Students will:

  1. Design, build and demonstrate a motorized airplane with the ability to fly around a stationary power pole.
  2. Design, build and test an air boat ROV which can maneuver forward, backward and turn in water

 Airplane, Day 1 Group 1: Cindy, Eric, Kimberly, Kylie, Victoria

Our goal is to design and build an airplane that will fly around a stationary power pole, while being attached to it. It is to be constructed out of balsa wood, of which we have a limited amount of. First, we decided to test out different wing placements and tail structures, which we did by using the small glider models provided to us - the slingshot glider and the hand launch glider. We toyed around using the models, and found that one set of wings was better than two, and that a vertical tail stabilizer was incredibly important. We also discovered the importance of glue, as any model that was not securely glued promptly came apart when we threw the plane. We also added more weights to the model by combining both planes into one; however, we ended up not using any of the models that we tested, given the different parameters of the balsa wood to build the actual airplane. We did, however, gain from the experiments that we should have the wings elevated such that it was angled upwards toward the nose, and a motor in the front. In addition, using online resources, we decided on a t-tail design, given its stability and wind flow control, which would be important factors since the plane would be flying in circles around the pole. Finally, we cut out pieces to make the plane out of, with dimensions slightly greater than those in the model (the body, for example, was 1.5 feet long while in the model, it was 1 foot long) but unfortunately, were unable to finish today.

 Boat, Day 1 Group 1: Cindy, Eric, Kimberly, Kylie, Victoria

Group 2 day 3


  • We continued on from the prevous group's design. but we decided that the propellers/engines would be in the air, not under water. The engines were so heavy that they made the boat sink to one side. To fix that issue, we decided to add a double layer of foam to all sides of the boat.
  • The PVC pipes that would hold the engines above the water were shortened to lessen the weight
  • Another issue we had to encounter was the plank the batteries would sit on. Our first design was to glue 3 pieces of balsa wood onto the base of the boat. However, water would still wet the board (we coated the bottom of the board with Elmer's glue to make it more water proof)
  • But the plank added unneeded weight, so we decied to add only one plank to hold the batteries.
  • We wired the engines to the switches and had to consider the length of the wires.

For the most part, the boat moved, but one engine was stronger than the other, so the boat moved in circles instead.


We started from scratch with the airplane design because the first group had made their own models of little test flyers out of the pre-made kits. We used their notes on wings and ideal angles for the elevation but we spent the first half of class before lunch just modifying our own kit airplanes in order to find the perfect combination of lift, stability, weight and length. When we finally found a model that worked well we decided to build a new plane that was double the size in all dimmensions and better fortified. Our plance had three engines; two on the wings and one up front on the nose.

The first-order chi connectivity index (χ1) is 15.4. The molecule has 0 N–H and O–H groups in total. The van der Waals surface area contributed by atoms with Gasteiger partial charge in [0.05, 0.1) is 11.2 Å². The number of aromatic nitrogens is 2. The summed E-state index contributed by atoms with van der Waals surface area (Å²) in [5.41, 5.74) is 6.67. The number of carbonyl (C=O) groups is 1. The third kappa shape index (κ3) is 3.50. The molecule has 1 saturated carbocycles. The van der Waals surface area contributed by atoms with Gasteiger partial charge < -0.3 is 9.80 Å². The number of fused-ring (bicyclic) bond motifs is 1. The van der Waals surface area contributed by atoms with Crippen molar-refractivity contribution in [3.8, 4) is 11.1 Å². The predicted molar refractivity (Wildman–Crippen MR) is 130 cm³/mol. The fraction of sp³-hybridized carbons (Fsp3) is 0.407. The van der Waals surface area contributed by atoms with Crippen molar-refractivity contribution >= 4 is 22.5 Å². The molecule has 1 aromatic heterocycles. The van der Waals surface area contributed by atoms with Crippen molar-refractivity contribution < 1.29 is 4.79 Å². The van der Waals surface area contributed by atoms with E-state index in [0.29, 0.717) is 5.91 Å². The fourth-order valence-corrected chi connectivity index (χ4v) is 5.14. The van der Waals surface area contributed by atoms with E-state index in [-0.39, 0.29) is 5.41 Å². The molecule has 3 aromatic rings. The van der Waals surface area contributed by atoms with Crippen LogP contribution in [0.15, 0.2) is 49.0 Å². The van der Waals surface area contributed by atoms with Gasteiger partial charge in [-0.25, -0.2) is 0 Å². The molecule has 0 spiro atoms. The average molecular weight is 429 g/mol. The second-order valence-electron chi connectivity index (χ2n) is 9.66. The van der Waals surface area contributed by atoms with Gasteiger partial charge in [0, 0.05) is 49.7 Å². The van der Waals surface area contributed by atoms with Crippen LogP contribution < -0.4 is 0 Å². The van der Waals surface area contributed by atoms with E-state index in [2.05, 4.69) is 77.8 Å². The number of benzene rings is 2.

Group 4 day 4


We got rid of the unnecesssary wires, but mixed up the necessary wires and had to group the right wires in two groups: one negative and another positive, to make the airplane go. We also taped the stationary pole to ensure that it would not fall apart like it did the previous day. We also replaced one of the propellers because it would constantly come off, causing the airplane to fall.


We had to add more foam to make it float on both sides. The boat would always go to the right due to one propeller being more powerful than the other one; we added another motor and propeller in the front to give the boat more support and power to make it go straight. We fixed the wiring of the back propellers by making sure that the wire had contact with the motor, otherwise the motors would not spin. We also made sure the three motors functioned and tested them by putting the boat on water and making it go forward, backward, slow right, slow left, fast right and fast left.

 Group 3 Day 3


The previous group had gotten an airplane design and had added motors as well as any neccesary wiring. However, one of the issues we came across was that the wings were too slanted, which caused the airplane to constantly come crashing down. After doing some research, we discovered that 15 degrees was the perfect angle. The size and number of motors was another variable we constantly played around with. At the end of the day, we were able to finish the wiring so that the propellors blew the wind towards the rear of the plane rather than to the front, and we ended with a successfully flying airplane! All that was left to do was run a few more tests.


We replaced the motor and re-wired it so that the batteries powered both motors equally. We also added more foam so that it could float better.

Published on February 4th, 2018

Last updated on April 27th, 2020